Gasoline was poured on an 11-year-old girl and on her sister's bed before their house was set on fire during a home invasion, a blaze that led to their deaths from smoke inhalation, a state fire investigator testified Friday.
Paul Makuc testified in New Haven Superior Court in the trial of Joshua Komisarjevsky, who faces a possible death sentence if convicted of the 2007 crime in Cheshire, which also killed the girls' mother.
Authorities say Komisarjevsky and his co-defendant, Steven Hayes, tied up the family and doused the house in gas before lighting a fire. Hayes was convicted last year and sentenced to death for strangling the woman, Jennifer Hawke-Petit, and killing her two daughters, Hayley and Michaela.
Makuc said there was evidence that gas had been poured on Michaela and in 17-year-old Hayley's bed. He said Hayley was found in a hallway where she had apparently fallen down. One of the gas containers was found under her body, attached to a remnant of her clothes, he said.
Jurors were given a metal can with the gas container in it to smell the gas that Makuc said was still detectable. Jurors, who appeared weary, also saw photos of the girls' charred beds and a room ransacked for jewelry and other valuables.
Dr. William Petit, the girls' father who was beaten and tied up but managed to escape to a neighbor's house to get help, kept his eyes cast down at the floor at times. Petit and other relatives left the courtroom earlier in the week when the autopsies were detailed.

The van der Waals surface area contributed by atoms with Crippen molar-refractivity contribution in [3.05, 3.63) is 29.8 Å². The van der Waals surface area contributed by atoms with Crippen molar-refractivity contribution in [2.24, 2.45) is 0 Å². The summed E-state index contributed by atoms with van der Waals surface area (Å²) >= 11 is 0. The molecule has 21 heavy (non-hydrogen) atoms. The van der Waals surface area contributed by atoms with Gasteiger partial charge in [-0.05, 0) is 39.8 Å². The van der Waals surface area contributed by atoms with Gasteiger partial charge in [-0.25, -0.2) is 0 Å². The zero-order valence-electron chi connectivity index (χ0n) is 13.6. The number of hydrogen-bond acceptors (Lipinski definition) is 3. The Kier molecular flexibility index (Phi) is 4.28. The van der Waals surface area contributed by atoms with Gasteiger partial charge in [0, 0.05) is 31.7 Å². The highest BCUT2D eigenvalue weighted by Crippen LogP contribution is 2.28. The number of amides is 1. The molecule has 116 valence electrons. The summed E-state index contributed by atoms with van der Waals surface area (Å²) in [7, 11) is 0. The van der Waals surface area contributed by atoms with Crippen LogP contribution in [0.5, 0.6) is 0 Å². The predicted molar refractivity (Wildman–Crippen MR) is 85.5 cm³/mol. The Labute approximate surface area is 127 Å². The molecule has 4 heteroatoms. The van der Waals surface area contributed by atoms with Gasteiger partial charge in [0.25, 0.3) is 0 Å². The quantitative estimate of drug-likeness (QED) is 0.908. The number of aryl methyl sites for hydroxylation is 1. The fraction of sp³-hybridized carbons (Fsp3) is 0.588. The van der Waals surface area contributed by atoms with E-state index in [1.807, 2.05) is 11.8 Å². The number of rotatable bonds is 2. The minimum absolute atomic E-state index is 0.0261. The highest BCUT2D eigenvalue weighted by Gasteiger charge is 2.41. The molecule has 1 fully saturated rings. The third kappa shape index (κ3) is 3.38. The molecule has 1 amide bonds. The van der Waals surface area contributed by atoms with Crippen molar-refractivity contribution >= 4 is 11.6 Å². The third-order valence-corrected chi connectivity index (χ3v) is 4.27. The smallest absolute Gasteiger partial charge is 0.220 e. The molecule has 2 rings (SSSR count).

In an audiotaped confession played for jurors last week, Komisarjevsky blamed Hayes for pouring and lighting the gas and insisted Hayes wanted to kill the family. But Makuc said a continuous pattern of poured gas could have been poured by more than one person.
A detective who interviewed Komisarjevsky said he initially told the investigator that he might have poured gas.
Komisarjevsky also said he had closed the bedroom doors to buy the girls' time to escape, but couldn't explain why he didn't untie them. Makuc said Michaela's bedroom door appeared to be closed.
The gas created a distinct line of fire from where Hawke-Petit's body was found on the floor of a family room on the first floor racing up the stairs and into the second floor bedrooms and up the side of the beds where the girls had been tied to their bedposts with rope and pantyhose, Makuc said. He repeatedly referred to unusually low burn patterns close to the floor because of the accelerant.
Makuc said it was difficult to determine if the smoke or fire came into Michaela's bedroom first.
"That fire would travel very quickly and create smoke as it came under the door," he said.
Hayley's bed was most heavily burned in the center, he said. "You'll see a distinct demarcation line of burning to the comforter," he said.
Asked if the pattern was consistent with an accelerant poured on her bed, he said "absolutely."
Makuc said gas also was poured on Hawke-Petit, who was killed before the fire.
Under cross examination, he said he didn't know if more than one person poured the gas.
There was no evidence of gas in other rooms on the second floor aside from where the girls were tied up, Makuc said.
Prosecutors are expected to rest their case Monday, followed by a few days of defense witnesses before jury instructions and closing arguments late next week or early the following week, Judge Jon Blue told jurors.